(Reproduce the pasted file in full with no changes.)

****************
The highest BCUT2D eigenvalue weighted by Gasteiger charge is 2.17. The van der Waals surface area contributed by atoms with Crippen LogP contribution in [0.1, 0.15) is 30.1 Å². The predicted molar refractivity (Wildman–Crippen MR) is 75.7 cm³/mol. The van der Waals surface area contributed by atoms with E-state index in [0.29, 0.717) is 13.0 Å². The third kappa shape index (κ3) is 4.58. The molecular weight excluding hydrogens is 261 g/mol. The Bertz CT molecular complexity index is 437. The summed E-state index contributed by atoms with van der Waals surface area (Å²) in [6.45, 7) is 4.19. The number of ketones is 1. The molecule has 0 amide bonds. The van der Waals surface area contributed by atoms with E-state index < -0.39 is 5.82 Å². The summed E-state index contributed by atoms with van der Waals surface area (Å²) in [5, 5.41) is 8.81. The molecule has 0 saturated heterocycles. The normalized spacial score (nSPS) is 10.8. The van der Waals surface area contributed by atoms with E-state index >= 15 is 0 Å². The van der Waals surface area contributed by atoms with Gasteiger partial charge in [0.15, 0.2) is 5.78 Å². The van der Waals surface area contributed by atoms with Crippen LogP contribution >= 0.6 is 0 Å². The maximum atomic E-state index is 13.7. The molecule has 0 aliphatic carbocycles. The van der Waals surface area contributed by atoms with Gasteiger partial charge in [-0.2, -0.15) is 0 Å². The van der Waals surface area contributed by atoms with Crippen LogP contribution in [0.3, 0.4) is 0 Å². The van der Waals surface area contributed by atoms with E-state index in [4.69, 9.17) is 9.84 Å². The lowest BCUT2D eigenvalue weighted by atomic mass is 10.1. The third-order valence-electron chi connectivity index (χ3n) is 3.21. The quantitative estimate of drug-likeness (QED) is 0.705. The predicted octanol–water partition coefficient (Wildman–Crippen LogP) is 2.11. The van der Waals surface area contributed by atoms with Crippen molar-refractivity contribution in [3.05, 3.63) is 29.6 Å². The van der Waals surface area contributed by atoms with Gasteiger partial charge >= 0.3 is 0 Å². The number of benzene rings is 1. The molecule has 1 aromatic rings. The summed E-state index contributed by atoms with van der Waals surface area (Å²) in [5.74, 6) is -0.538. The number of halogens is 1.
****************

The highest BCUT2D eigenvalue weighted by Gasteiger charge is 2.17. The van der Waals surface area contributed by atoms with Crippen LogP contribution in [0.1, 0.15) is 30.1 Å². The predicted molar refractivity (Wildman–Crippen MR) is 75.7 cm³/mol. The van der Waals surface area contributed by atoms with E-state index in [0.29, 0.717) is 13.0 Å². The third kappa shape index (κ3) is 4.58. The molecular weight excluding hydrogens is 261 g/mol. The Bertz CT molecular complexity index is 437. The summed E-state index contributed by atoms with van der Waals surface area (Å²) in [6.45, 7) is 4.19. The number of ketones is 1. The molecule has 0 amide bonds. The van der Waals surface area contributed by atoms with E-state index < -0.39 is 5.82 Å². The summed E-state index contributed by atoms with van der Waals surface area (Å²) in [5, 5.41) is 8.81. The molecule has 0 saturated heterocycles. The normalized spacial score (nSPS) is 10.8. The van der Waals surface area contributed by atoms with E-state index >= 15 is 0 Å². The van der Waals surface area contributed by atoms with Gasteiger partial charge in [0.15, 0.2) is 5.78 Å². The van der Waals surface area contributed by atoms with Crippen LogP contribution >= 0.6 is 0 Å². The maximum atomic E-state index is 13.7. The molecule has 0 aliphatic carbocycles. The van der Waals surface area contributed by atoms with Gasteiger partial charge in [-0.2, -0.15) is 0 Å². The van der Waals surface area contributed by atoms with Crippen LogP contribution in [0.3, 0.4) is 0 Å². The van der Waals surface area contributed by atoms with E-state index in [4.69, 9.17) is 9.84 Å². The lowest BCUT2D eigenvalue weighted by atomic mass is 10.1. The third-order valence-electron chi connectivity index (χ3n) is 3.21. The quantitative estimate of drug-likeness (QED) is 0.705. The predicted octanol–water partition coefficient (Wildman–Crippen LogP) is 2.11. The van der Waals surface area contributed by atoms with Crippen molar-refractivity contribution in [3.05, 3.63) is 29.6 Å². The van der Waals surface area contributed by atoms with Gasteiger partial charge >= 0.3 is 0 Å². The number of benzene rings is 1. The molecule has 1 aromatic rings. The summed E-state index contributed by atoms with van der Waals surface area (Å²) in [5.74, 6) is -0.538. The number of halogens is 1.